Former Cleveland Brown lineman Orlando Brown was found dead at his home in his Baltimore home at the age of 40. The 6-7, 350-pound lineman played 11 seasons in the NFL with 2 stints each in Baltimore and Cleveland.
Despite his long career in the league Brown was most known for suing the NFL after an official nearly blinded him during a game. Referee Jeff Triplette threw his yellow, weighted flag which was aimed right at Brown’s head. The weighted part of the flag was filled with metal BBs and struck Brown in the eye and injured him.
The injury prompted a very famous scene in which Brown went after the ref, angry at the situation. His lawsuit was settled out of court and eventually returned to play with Baltimore.
Brown went with Cleveland when the franchise moved to Baltimore in 1996. After three years with the Ravens, he signed a 6-year, $27 million free-agent contract with the expansion Browns in 1999. Late that season he received national attention because of an accident that nearly blinded him.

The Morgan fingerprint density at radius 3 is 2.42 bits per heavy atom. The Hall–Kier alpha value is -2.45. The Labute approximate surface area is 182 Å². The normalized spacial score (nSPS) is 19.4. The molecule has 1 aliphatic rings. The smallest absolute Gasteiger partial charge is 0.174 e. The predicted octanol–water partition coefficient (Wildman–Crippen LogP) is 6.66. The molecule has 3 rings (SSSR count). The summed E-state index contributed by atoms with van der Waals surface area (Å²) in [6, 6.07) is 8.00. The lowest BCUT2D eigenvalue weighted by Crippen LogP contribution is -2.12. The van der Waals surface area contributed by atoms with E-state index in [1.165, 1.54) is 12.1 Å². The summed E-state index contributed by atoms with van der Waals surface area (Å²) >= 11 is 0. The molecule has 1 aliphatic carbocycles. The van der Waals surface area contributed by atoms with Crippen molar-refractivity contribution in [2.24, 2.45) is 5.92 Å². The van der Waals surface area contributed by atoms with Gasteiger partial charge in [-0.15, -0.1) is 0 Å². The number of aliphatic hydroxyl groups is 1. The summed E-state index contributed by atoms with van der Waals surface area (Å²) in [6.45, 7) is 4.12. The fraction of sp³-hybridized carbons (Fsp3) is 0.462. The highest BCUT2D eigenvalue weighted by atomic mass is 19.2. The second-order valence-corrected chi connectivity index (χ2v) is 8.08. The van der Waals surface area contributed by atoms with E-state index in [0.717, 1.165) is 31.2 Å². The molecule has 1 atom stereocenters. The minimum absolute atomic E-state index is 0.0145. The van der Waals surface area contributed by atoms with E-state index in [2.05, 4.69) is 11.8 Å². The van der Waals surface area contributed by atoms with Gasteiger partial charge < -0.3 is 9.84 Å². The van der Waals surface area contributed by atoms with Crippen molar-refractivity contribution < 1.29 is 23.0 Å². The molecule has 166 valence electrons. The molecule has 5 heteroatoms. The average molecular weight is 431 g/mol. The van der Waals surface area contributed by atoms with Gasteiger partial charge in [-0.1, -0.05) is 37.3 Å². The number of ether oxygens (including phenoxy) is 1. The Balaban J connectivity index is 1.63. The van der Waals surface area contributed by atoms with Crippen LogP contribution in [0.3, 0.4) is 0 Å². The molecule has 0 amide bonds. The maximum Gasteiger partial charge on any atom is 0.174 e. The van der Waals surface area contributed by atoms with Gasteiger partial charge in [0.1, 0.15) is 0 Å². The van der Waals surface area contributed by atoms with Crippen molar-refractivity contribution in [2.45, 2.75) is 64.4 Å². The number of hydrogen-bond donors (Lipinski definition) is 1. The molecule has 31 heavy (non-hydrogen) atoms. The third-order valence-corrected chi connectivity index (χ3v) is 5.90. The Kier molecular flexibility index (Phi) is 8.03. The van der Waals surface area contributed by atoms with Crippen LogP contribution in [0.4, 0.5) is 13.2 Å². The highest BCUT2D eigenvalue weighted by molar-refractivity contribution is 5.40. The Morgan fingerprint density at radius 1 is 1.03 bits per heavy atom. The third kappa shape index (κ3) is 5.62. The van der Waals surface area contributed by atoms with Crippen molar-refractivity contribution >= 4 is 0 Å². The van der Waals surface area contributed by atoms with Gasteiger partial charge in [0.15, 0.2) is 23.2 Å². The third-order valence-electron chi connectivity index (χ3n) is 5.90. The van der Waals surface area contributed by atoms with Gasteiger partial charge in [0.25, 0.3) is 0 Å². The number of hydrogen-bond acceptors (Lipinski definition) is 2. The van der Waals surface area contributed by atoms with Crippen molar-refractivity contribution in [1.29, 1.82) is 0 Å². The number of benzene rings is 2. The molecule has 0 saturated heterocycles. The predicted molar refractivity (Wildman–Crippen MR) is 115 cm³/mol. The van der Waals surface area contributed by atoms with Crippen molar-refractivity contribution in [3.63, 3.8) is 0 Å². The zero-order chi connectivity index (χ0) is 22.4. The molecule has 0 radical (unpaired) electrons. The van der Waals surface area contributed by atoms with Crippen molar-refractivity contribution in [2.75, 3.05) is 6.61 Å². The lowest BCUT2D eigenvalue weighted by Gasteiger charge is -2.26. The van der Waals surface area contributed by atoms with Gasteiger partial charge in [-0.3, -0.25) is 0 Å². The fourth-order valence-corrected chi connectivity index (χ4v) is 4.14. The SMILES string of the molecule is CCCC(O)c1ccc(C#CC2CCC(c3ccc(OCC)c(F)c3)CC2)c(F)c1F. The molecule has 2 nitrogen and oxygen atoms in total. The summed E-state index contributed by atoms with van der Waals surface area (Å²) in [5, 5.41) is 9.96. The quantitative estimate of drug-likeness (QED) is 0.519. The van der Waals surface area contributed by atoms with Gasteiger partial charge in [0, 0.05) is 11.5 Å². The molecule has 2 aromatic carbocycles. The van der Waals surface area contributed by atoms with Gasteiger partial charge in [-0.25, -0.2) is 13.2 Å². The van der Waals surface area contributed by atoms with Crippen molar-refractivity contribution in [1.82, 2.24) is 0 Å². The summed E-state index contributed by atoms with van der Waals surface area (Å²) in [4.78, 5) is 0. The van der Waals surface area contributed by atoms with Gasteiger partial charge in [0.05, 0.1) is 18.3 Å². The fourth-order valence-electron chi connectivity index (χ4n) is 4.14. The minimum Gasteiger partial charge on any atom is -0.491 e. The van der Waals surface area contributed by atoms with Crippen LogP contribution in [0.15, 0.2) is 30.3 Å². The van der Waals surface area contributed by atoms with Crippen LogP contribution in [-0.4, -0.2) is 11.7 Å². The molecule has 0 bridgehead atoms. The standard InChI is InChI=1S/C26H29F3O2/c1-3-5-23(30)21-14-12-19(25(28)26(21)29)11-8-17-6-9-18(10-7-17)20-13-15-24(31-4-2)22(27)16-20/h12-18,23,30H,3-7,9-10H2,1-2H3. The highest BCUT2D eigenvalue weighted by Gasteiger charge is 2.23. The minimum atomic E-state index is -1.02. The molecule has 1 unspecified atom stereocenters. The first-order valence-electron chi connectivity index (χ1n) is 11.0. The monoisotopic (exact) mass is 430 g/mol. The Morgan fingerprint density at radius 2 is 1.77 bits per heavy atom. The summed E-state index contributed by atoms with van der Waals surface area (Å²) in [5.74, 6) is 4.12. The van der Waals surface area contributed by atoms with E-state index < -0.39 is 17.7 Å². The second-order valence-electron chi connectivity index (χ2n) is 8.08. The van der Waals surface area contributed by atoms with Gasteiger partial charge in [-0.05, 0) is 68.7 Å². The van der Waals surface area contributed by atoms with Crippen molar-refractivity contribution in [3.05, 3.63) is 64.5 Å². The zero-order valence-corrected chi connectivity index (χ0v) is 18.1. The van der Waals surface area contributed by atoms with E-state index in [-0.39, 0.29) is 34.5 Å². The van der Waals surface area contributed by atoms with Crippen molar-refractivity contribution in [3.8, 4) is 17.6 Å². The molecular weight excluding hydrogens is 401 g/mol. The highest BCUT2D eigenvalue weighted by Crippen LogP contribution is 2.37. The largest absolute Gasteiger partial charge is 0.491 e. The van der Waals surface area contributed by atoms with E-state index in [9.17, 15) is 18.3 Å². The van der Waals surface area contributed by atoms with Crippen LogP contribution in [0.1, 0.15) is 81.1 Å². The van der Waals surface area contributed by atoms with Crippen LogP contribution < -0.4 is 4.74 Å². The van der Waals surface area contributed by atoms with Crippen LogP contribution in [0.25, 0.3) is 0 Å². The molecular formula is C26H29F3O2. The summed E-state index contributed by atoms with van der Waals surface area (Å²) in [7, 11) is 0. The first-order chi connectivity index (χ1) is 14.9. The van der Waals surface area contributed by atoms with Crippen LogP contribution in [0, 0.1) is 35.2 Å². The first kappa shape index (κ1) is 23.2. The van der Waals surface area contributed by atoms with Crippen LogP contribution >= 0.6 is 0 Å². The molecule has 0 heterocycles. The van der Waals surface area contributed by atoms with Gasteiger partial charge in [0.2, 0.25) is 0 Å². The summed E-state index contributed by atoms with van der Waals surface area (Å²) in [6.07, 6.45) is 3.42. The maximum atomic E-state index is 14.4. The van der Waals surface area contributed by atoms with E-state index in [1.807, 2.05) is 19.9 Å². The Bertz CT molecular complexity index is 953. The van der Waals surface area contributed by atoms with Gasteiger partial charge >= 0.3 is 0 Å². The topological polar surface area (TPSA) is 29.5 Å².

Early in the second quarter of a Week 15 game against Jacksonville, the Browns were called for a false start penalty. The referee, Jeff Triplette, blew the whistle and threw his flag, which was weighted with BBs. The flag flew between the bars of Brown’s cage facemask and struck his right eye. Brown went to the sideline holding his eye but turned around and came back onto the field and shoved Triplette to the ground. He was given an unsportsmanlike conduct penalty and was immediately ejected from the game. Three days later, the league suspended him indefinitely.
Brown had blurred vision and bleeding in the eye and was hospitalized for six days. Despite numerous treatments around the country, he wasn’t medically cleared to play again until early 2003. That March, Brown signed a free-agent contract with the Ravens. He played his final three seasons back in Baltimore wearing a tinted visor over his facemask and goggles underneath. In the meantime, his lawsuit against the N.F.L. was settled out of court in 2002.
[via NY Times]